Operational Stability—Stay Upright and Watertight

Operational Stability—Stay Upright and Watertight

Continuing our series on fishing vessel stability, this month’s article focuses on operational stability and offers some tools to help the folks on board keep things ‘Upright and Watertight.’ In the previous two articles we covered the importance of stability training: fishing vessel-specific-training, and which vessels and at what thresholds do stability regulations apply.  Now, you put your vessel to use. The decisions made by the skipper, engineer and crew, combined with the physical forces of nature, make for a complex and dynamic scene that if allowed to get out of hand, can cause catastrophe. Here are some ways to mitigate the risks while at sea. Maintain Watertightness Keep doors and hatches always secured except while using them. If the manually operated six-dog door is too muc...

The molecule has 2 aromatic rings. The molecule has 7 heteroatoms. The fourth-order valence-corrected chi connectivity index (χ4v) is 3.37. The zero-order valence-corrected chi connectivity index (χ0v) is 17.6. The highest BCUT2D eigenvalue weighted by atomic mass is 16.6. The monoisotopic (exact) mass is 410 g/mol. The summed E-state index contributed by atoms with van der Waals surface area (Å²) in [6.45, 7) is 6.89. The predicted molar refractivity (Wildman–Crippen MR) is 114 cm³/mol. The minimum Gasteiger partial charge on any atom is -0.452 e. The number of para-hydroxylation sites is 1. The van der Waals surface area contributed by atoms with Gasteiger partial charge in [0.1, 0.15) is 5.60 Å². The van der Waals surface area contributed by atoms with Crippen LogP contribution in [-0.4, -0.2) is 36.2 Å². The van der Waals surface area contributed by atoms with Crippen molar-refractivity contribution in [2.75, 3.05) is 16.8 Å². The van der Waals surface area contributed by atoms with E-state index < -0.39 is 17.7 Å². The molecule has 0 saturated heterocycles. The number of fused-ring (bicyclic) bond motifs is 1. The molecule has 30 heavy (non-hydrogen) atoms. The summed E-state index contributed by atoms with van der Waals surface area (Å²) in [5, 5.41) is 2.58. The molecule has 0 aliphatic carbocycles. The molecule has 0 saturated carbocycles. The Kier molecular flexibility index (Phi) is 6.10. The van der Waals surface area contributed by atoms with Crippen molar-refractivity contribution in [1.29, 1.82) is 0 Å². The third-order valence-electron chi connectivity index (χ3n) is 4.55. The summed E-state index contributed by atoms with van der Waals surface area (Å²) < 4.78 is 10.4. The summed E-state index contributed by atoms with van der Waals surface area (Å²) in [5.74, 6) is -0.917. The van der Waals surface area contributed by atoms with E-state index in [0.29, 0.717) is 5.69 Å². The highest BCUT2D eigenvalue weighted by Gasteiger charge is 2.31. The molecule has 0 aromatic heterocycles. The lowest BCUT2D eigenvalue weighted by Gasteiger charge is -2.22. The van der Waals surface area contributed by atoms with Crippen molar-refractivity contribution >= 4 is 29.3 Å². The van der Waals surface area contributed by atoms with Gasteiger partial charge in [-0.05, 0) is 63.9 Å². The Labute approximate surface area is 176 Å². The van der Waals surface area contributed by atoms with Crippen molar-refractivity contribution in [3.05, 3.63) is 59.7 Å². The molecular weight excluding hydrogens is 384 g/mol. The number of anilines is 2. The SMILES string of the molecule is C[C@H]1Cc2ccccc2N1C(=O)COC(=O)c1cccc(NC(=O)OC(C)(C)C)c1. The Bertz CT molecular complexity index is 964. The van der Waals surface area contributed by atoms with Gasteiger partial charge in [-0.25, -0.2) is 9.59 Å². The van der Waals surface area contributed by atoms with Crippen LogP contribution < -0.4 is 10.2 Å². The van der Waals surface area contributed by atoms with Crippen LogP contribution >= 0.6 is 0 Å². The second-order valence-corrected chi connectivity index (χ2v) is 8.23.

Fishing Vessel Stability Requirements—Adding Clarity to the Murky Applicability

Fishing Vessel Stability Requirements—Adding Clarity to the Murky Applicability

This is the second article in a three-part series on the topic of fishing vessel stability. Last month’s column covered awareness and training and next month’s will address operational stability and how the use of a vessel can drastically affect its stability. But this issue’s article focuses on regulations and requirements and how some in the industry and even the Coast Guard, fail to recognize when they apply. What, When, Who? – Does This Apply to Me? When it comes to commercial fishing industry vessels 79 feet or greater (that are not required to have a load line), the stability rules are within 46 Code of Federal Regulations Part 28, Subpart E (Stability). You can look up those on your own if you want to read it word for word.  They are most helpful if you are having difficulty fa...